By: Rachel Plotkin

Ontario’s Forest Sector Strategy far from sustainable

As Ontarians have been consumed with the COVID pandemic, the provincial government has stealthily moved forward with an environmental-deregulation agenda, furthered in recent weeks by the release of what it has dubbed Ontario’s Sustainable Growth Forest Sector Strategy.

Logging can be sustainable if industry and government set limits to ensure sufficient room is left for wildlife species to survive. But the new forest strategy focuses instead on increasing the amount of wood that can be logged, ignoring  our collective responsibility to species at risk by claiming government is already doing a great job on this front — an assertion made despite the ongoing decline of boreal woodland caribou, driven in part by logging roads and clearcuts.

Boreal caribou, an umbrella species, are threatened with extinction in Ontario. In 2012, the federal government directed provinces to develop plans that cap disturbance in caribou habitat. While other provinces are moving forward, Ontario has not moved to develop caribou range plans.

Doubling industrial logging would likely limit opportunities to maintain the habitat boreal caribou need to survive and recover.

Doubling industrial logging would likely limit opportunities to maintain the habitat boreal caribou need to survive and recover. This didn’t have to be the case; that industry hasn’t been logging all the wood allocated to it for a decade illustrates there is room for both logging and caribou habitat.

Further, more wood harvested doesn’t necessarily mean more jobs. Global market forces and increasing mechanization are the main factors in the recent forestry sector decline.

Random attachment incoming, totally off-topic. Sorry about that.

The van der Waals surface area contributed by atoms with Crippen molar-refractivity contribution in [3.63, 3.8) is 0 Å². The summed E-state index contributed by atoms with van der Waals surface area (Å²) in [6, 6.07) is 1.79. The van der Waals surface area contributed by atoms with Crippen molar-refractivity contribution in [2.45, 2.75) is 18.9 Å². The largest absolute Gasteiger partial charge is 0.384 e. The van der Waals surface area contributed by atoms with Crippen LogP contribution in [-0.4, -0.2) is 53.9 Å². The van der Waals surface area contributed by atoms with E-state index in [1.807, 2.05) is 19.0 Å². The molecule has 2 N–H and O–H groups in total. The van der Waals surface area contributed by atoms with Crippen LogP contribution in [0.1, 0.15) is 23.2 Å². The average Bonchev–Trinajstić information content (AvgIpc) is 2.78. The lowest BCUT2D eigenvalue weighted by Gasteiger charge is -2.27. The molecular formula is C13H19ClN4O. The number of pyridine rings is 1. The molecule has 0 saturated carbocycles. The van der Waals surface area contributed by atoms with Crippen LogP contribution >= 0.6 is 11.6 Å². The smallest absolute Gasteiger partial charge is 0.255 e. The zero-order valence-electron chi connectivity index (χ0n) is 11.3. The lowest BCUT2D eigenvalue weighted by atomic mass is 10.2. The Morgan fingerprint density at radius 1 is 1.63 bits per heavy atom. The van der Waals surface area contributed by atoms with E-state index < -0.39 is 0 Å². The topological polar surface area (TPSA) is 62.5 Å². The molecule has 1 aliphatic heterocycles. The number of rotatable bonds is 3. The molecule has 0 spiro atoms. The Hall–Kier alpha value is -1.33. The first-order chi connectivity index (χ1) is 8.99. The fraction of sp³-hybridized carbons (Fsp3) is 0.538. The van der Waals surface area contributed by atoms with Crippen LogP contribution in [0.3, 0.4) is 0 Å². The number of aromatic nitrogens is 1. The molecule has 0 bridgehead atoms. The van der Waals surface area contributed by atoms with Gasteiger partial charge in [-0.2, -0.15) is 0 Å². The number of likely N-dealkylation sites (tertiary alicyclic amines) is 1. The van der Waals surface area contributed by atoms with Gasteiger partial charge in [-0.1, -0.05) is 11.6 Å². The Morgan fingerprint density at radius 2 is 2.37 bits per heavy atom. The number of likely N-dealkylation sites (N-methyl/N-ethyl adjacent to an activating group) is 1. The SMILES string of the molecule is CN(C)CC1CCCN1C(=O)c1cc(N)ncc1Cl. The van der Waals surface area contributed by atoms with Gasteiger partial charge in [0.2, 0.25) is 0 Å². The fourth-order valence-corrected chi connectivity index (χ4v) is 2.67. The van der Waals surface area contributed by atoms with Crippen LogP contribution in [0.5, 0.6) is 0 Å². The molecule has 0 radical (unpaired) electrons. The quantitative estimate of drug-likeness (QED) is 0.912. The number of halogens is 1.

Logging that’s actually sustainable — that is, say, certified by the Forest Stewardship Certification program, which includes new caribou habitat criteria — can be rewarded in the green marketplace, as many buyers have committed to prioritizing the purchase of FSC-certified products. Truly sustainable logging can also increase certainty for industry and the province by avoiding potential lawsuits and markets campaigns.

The strategy projects a 25 per cent increase in packaging and 35 per cent increase in tissue production at a time when many consumers are looking to reduce single-use, disposable items. A recent poll in Britain showed, “Half the population wants to purchase less unnecessary packaging,” and many folks are realizing that they might not, in fact, want toilet paper and tissue that comes from forests that caribou depend on for survival.

The forest industry touts the fact that forest pulp can also be found in gum, ice cream, nail polish and other products. Is this what consumers really want: tree pulp in our ice cream?

The forest industry touts the fact that forest pulp can also be found in gum, ice cream, nail polish and other products. Is this what consumers really want: tree pulp in our ice cream? Especially when there are insufficient policies to ensure that the trees that end up in our bellies aren’t the very trees wildlife need to survive?

The further habitat degradation that could result from implementation of the strategy is compounded by other recent acts of deregulation by the province — gutting the Endangered Species Act and the passage of omnibus Bill 197, disingenuously called the C0VID-19 Recovery Act, which deregulates measures under the Environmental Assessment Act.

A number of First Nations have spoken out against Bill 197 and demanded that it be repealed. First Nations are also speaking out against the Forest Sector Strategy.

We hope our collective voices can be heard amid school doors opening and the fluctuation of provincial COVID numbers. Ontario requires a green recovery on all fronts, as the environment that supports every living thing will be needed long after we have emerged from the pandemic.